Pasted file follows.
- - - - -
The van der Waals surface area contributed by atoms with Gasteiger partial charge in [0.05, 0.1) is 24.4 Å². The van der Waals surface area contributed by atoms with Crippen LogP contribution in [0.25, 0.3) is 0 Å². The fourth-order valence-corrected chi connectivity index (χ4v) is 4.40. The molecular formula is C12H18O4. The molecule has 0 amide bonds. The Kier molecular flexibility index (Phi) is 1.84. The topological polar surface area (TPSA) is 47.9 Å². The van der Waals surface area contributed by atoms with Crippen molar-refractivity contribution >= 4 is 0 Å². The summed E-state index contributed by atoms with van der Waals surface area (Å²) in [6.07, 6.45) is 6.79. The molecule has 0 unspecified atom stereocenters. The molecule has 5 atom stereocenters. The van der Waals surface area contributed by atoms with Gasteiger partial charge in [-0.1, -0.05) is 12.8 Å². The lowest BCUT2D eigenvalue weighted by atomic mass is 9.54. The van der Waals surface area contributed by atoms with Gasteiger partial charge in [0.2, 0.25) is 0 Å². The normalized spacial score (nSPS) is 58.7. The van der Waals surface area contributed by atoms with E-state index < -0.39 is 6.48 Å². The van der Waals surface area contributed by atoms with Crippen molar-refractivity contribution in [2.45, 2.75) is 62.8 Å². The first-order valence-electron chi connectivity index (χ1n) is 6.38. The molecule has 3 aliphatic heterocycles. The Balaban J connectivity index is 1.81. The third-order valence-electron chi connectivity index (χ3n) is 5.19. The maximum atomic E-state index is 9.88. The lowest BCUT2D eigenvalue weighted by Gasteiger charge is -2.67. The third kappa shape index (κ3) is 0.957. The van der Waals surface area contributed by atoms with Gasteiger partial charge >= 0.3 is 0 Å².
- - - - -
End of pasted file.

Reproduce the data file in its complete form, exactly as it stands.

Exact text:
The van der Waals surface area contributed by atoms with Gasteiger partial charge in [0.05, 0.1) is 24.4 Å². The van der Waals surface area contributed by atoms with Crippen LogP contribution in [0.25, 0.3) is 0 Å². The fourth-order valence-corrected chi connectivity index (χ4v) is 4.40. The molecular formula is C12H18O4. The molecule has 0 amide bonds. The Kier molecular flexibility index (Phi) is 1.84. The topological polar surface area (TPSA) is 47.9 Å². The van der Waals surface area contributed by atoms with Crippen molar-refractivity contribution >= 4 is 0 Å². The summed E-state index contributed by atoms with van der Waals surface area (Å²) in [6.07, 6.45) is 6.79. The molecule has 0 unspecified atom stereocenters. The molecule has 5 atom stereocenters. The van der Waals surface area contributed by atoms with Gasteiger partial charge in [-0.1, -0.05) is 12.8 Å². The lowest BCUT2D eigenvalue weighted by atomic mass is 9.54. The van der Waals surface area contributed by atoms with Gasteiger partial charge in [0.2, 0.25) is 0 Å². The normalized spacial score (nSPS) is 58.7. The van der Waals surface area contributed by atoms with E-state index < -0.39 is 6.48 Å². The van der Waals surface area contributed by atoms with Crippen molar-refractivity contribution in [2.45, 2.75) is 62.8 Å². The first-order valence-electron chi connectivity index (χ1n) is 6.38. The molecule has 3 aliphatic heterocycles. The Balaban J connectivity index is 1.81. The third-order valence-electron chi connectivity index (χ3n) is 5.19. The maximum atomic E-state index is 9.88. The lowest BCUT2D eigenvalue weighted by Gasteiger charge is -2.67. The third kappa shape index (κ3) is 0.957. The van der Waals surface area contributed by atoms with Gasteiger partial charge >= 0.3 is 0 Å².